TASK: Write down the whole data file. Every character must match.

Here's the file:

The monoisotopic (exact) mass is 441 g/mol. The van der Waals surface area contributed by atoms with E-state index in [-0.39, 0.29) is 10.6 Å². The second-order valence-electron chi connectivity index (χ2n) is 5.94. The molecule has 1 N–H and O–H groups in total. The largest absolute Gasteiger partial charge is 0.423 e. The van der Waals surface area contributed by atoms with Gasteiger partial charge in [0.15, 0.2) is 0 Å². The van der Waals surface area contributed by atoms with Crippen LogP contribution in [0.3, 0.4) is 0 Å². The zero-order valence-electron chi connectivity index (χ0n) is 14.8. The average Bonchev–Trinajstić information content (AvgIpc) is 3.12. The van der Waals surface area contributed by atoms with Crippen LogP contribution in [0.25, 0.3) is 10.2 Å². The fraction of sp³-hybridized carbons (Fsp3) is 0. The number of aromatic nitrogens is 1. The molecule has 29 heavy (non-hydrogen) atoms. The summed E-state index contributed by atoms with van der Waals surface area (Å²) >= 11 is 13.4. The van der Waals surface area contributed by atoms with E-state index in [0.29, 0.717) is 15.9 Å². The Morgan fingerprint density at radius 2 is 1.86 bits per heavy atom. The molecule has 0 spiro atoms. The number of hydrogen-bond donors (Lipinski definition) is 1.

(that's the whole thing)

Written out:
The monoisotopic (exact) mass is 441 g/mol. The van der Waals surface area contributed by atoms with E-state index in [-0.39, 0.29) is 10.6 Å². The second-order valence-electron chi connectivity index (χ2n) is 5.94. The molecule has 1 N–H and O–H groups in total. The largest absolute Gasteiger partial charge is 0.423 e. The van der Waals surface area contributed by atoms with Gasteiger partial charge in [0.15, 0.2) is 0 Å². The van der Waals surface area contributed by atoms with Crippen LogP contribution in [0.3, 0.4) is 0 Å². The zero-order valence-electron chi connectivity index (χ0n) is 14.8. The average Bonchev–Trinajstić information content (AvgIpc) is 3.12. The van der Waals surface area contributed by atoms with Crippen LogP contribution in [0.25, 0.3) is 10.2 Å². The fraction of sp³-hybridized carbons (Fsp3) is 0. The number of aromatic nitrogens is 1. The molecule has 29 heavy (non-hydrogen) atoms. The summed E-state index contributed by atoms with van der Waals surface area (Å²) >= 11 is 13.4. The van der Waals surface area contributed by atoms with E-state index in [0.29, 0.717) is 15.9 Å². The Morgan fingerprint density at radius 2 is 1.86 bits per heavy atom. The molecule has 0 spiro atoms. The number of hydrogen-bond donors (Lipinski definition) is 1.